Seventy-one years ago, 58 dolls crossed the ocean to the United States as a return present for the American gift of blue-eyed dolls to Japan. Those 58 dolls sent to the U.S. were named after prefectures in Japan. While Japanese-U.S. relations grew strained, the dolls were given as a goodwill gesture between the two nations. During and after the war, however, a few dolls were burnt in fires, and the whereabouts of some dolls became unknown. The locations of 40 dolls have been confirmed, and Miss Chosen, the 41st one, was recently found in Connecticut. Because this doll was given during the period of Japan's annexation of Korea (Chosen in Japanese) from 1910 to the end of World War II in 1945, it was named Miss Chosen. Many Friendship Dolls have made a homecoming visit to Japan after numerous years abroad. However, kimono-clad Miss Chosen no longer has a home to which to return.
Noriko Gordon, who lives in Cromwell, Connecticut, read an article about Miss Hyogo's homecoming to Japan in the January 18, 1997 issue of the Yomiuri Shimbun. She contacted Michiko Takaoka of the U.S. branch of Mukogawa Women's University and the director of the Japan Culture Center in Spokane, Washington. Friendship Doll reference materials that Mrs. Gordon received from the Japan Culture Center motivated her to begin a search for a doll.
Mrs. Gordon mentioned the story about the dolls to her friend, Mr. Bob Hunter, who is studying Japanese at Central Connecticut State University. By chance, he heard from his neighbor, Mrs. Leda Frank, 77 years old, that she had seen a Friendship Doll in the Children's Museum in West Hartford, Connecticut. She had taken her children to the museum over 30 years ago to see the doll. Mr. Hunter confirmed with a phone call his recollection that the former Children's Museum had changed its name to the Science Museum. When he inquired about the doll [name changed back to The Children's Museum in 2006], he found out the doll was being kept in a museum storeroom.
Mr. Hunter visited the Science Museum this year with Mrs. Frank and Mrs. Gordon on January 30, and they met with Miss Chosen. According to Mrs. Gordon, the doll was lying in a large cardboard box with Miss Chosen's passport and newspaper articles from the time of her arrival in the U.S. The color of Miss Chosen's kimono was faded, and her hair was unkempt, but the doll seems to have been kept in good condition.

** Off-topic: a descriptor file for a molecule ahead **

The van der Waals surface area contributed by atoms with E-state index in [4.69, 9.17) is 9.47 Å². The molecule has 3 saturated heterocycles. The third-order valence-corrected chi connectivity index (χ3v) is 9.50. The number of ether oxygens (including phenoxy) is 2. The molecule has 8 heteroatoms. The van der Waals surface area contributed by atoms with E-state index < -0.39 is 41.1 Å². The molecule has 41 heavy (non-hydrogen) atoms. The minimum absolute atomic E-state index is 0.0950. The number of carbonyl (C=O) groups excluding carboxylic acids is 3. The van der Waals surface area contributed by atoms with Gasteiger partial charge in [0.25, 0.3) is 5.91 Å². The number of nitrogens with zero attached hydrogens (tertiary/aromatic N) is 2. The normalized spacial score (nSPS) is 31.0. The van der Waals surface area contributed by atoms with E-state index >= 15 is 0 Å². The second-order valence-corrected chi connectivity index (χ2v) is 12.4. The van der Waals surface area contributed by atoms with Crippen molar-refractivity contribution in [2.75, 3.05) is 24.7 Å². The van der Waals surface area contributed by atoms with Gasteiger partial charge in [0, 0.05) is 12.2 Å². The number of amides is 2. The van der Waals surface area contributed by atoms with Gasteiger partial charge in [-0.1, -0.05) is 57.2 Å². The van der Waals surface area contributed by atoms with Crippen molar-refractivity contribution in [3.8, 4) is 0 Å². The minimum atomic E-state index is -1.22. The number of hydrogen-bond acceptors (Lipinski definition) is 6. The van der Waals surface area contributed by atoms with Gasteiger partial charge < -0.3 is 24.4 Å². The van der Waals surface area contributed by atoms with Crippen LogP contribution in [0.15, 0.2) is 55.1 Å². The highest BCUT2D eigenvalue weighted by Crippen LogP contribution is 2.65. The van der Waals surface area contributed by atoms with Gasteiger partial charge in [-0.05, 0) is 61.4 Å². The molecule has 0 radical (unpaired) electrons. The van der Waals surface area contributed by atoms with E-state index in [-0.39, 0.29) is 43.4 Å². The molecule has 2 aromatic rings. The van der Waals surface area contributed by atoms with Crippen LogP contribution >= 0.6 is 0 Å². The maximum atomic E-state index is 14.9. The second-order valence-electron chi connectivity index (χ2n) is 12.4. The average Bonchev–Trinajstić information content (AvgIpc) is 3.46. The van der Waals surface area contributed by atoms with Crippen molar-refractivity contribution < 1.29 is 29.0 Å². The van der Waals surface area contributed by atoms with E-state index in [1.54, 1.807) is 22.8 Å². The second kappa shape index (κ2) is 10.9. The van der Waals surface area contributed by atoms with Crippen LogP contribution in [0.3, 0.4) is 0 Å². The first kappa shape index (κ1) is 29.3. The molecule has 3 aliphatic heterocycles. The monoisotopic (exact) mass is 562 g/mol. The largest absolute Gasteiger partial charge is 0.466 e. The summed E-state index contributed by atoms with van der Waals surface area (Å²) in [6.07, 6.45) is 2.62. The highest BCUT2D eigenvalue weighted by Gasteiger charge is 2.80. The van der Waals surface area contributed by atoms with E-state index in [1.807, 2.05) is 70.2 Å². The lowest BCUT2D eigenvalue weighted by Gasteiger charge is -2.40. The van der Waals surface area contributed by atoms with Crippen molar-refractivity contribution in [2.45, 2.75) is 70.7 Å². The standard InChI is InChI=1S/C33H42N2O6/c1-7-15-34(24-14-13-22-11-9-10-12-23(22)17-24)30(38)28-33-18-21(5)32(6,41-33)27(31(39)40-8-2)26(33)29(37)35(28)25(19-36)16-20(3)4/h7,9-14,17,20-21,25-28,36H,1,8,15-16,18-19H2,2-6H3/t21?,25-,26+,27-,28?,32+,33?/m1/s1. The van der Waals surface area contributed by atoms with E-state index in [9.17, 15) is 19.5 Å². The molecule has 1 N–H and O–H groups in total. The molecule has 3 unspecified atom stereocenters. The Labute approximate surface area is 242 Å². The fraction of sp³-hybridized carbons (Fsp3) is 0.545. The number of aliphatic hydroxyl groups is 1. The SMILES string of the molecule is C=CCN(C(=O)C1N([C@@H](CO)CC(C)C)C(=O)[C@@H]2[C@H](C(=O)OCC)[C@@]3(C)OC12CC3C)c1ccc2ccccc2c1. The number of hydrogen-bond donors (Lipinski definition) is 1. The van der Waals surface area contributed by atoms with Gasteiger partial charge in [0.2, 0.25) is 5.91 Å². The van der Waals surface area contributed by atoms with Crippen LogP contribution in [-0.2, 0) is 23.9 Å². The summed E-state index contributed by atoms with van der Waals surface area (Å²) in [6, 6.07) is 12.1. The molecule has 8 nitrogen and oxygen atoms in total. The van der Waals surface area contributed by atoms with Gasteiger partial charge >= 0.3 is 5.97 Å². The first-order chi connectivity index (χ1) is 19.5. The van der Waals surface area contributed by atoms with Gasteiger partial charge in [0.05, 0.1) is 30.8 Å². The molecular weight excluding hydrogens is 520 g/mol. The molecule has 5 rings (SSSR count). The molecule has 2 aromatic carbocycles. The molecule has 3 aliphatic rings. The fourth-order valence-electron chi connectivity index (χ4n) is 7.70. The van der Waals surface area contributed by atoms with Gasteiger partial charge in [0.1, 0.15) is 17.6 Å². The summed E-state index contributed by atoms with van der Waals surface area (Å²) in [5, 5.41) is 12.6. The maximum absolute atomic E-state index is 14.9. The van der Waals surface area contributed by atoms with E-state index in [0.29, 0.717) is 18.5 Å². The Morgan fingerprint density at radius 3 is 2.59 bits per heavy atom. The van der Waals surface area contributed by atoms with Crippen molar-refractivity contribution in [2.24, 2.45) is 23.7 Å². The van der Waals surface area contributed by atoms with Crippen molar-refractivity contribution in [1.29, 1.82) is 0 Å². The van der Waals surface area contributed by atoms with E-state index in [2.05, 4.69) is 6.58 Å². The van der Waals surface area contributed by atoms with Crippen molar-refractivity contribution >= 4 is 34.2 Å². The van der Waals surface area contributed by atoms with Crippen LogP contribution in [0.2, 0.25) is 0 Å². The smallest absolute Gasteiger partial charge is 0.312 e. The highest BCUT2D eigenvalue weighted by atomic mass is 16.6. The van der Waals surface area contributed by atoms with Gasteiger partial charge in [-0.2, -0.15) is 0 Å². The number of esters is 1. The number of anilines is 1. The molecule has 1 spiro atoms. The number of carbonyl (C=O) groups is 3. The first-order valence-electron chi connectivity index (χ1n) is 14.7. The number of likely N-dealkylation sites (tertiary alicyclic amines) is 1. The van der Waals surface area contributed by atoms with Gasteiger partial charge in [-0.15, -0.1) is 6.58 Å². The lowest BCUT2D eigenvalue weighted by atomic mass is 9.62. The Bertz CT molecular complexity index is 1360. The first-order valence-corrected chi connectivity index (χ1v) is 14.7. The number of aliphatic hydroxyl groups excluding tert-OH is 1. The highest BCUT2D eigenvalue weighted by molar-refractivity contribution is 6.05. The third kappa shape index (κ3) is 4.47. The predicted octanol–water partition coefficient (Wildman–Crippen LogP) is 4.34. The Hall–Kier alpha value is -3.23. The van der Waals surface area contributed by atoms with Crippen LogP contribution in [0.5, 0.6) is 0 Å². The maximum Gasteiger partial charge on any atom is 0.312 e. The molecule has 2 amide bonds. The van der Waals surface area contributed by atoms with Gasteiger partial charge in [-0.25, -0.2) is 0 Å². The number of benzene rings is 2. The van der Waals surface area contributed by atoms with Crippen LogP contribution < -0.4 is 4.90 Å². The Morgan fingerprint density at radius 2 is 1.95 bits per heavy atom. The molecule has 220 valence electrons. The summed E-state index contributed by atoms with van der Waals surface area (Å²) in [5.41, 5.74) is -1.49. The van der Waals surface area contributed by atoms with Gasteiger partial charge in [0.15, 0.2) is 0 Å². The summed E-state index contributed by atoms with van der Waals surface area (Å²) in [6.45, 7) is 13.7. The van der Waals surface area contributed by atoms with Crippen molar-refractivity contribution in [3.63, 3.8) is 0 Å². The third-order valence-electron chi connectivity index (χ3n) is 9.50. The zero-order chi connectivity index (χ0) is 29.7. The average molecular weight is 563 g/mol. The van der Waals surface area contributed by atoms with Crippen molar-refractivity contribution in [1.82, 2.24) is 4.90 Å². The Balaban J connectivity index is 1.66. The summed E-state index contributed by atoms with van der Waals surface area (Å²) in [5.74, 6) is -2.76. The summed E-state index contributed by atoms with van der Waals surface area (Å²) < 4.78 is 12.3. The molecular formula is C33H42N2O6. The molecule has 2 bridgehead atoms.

Francine Christiansen, head of public relations at the Science Museum, describes finding the doll, "Nobody knew that a doll had been kept for such a long time. After I received the telephone call from Mr. Hunter, I searched for the doll in the museum's storeroom. I was surprised to find the beautiful Japanese doll. We are now thinking of displaying the doll to the public."
The 58 dolls were given to the U.S. as a return present in response to 12,739 blue-eyed dolls presented by American Dr. Sidney Gulick as a gift to Japan in 1927. In the 1970s, some of these dolls began to make homecoming trips to Japan for their repair. Cultural exchanges also began between the American towns which sent blue-eyed dolls and the corresponding Japanese towns that received the dolls. Also, exchanges of new dolls began in many other towns. Tiny "Doll Ambassadors" began to gradually accomplish their missions that they could not carry out before the war.
Recently, Miss Nara found in Boise, Idaho, and Miss Hyogo found in Missouri made their return to home in 1994 and 1997, respectively. Miss Hyogo was warmly welcomed by the citizens of the prefecture of Hyogo after the devastating earthquake there.
Mr. Hunter, who phoned the museum and verified the doll's location, explains, "I was glad to know that the doll was kept with care. Past history cannot be changed. I hope as many children as possible will get a chance to see this admirable doll."
Noriko Gordon explained with deep emotion, "I had mixed emotions when I saw the doll. Living in the U.S. for the past four years has changed my perspective on Japanese history. Because connections between individuals create connections between countries, I find great value in the history of the doll exchanges."
Among the 41 dolls that have been found, Mrs. Takaoka of Mukogawa Women's College and the director of the Japan Culture Center has visited 39 of the dolls. She said, "Besides Miss Chosen, there are three more dolls, Miss Sakhalin, Miss Taiwan, and Miss Kanto-shu, who have lost their hometowns. It seems difficult for them to make a homecoming, since there is no hosting town in Japan for these dolls. It would be wonderful, however, if they can now meet with many Americans in their role as Japanese goodwill ambassadors."
Photo used with permission of Science Center of Connecticut
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